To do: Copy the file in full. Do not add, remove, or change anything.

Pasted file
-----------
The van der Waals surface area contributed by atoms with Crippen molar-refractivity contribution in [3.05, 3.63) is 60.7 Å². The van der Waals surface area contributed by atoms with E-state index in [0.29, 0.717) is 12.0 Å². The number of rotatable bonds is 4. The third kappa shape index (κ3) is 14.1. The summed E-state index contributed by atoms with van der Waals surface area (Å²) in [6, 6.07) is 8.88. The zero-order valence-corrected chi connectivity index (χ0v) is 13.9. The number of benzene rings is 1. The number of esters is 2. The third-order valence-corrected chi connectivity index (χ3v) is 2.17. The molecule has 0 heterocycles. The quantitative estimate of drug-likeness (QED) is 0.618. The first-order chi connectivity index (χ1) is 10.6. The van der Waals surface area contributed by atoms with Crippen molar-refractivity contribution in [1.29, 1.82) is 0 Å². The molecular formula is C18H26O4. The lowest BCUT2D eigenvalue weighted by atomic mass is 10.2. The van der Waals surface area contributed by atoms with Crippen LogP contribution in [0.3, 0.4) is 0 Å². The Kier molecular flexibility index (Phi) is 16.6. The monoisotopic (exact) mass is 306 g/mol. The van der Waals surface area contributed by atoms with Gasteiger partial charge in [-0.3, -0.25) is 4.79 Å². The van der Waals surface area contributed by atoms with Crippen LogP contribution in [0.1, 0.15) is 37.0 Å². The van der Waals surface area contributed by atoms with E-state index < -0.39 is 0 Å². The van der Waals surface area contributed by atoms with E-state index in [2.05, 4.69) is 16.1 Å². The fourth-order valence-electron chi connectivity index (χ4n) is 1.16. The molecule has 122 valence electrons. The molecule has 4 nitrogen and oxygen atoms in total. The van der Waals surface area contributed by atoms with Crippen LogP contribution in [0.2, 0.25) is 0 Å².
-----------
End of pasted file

The van der Waals surface area contributed by atoms with Crippen molar-refractivity contribution in [3.05, 3.63) is 60.7 Å². The van der Waals surface area contributed by atoms with E-state index in [0.29, 0.717) is 12.0 Å². The number of rotatable bonds is 4. The third kappa shape index (κ3) is 14.1. The summed E-state index contributed by atoms with van der Waals surface area (Å²) in [6, 6.07) is 8.88. The zero-order valence-corrected chi connectivity index (χ0v) is 13.9. The number of benzene rings is 1. The number of esters is 2. The third-order valence-corrected chi connectivity index (χ3v) is 2.17. The molecule has 0 heterocycles. The quantitative estimate of drug-likeness (QED) is 0.618. The first-order chi connectivity index (χ1) is 10.6. The van der Waals surface area contributed by atoms with Crippen molar-refractivity contribution in [1.29, 1.82) is 0 Å². The molecular formula is C18H26O4. The lowest BCUT2D eigenvalue weighted by atomic mass is 10.2. The van der Waals surface area contributed by atoms with Crippen LogP contribution in [0.3, 0.4) is 0 Å². The Kier molecular flexibility index (Phi) is 16.6. The monoisotopic (exact) mass is 306 g/mol. The van der Waals surface area contributed by atoms with Gasteiger partial charge in [-0.3, -0.25) is 4.79 Å². The van der Waals surface area contributed by atoms with Crippen LogP contribution in [0.1, 0.15) is 37.0 Å². The van der Waals surface area contributed by atoms with E-state index < -0.39 is 0 Å². The van der Waals surface area contributed by atoms with E-state index in [2.05, 4.69) is 16.1 Å². The fourth-order valence-electron chi connectivity index (χ4n) is 1.16. The molecule has 122 valence electrons. The molecule has 4 nitrogen and oxygen atoms in total. The van der Waals surface area contributed by atoms with Crippen LogP contribution in [0.2, 0.25) is 0 Å².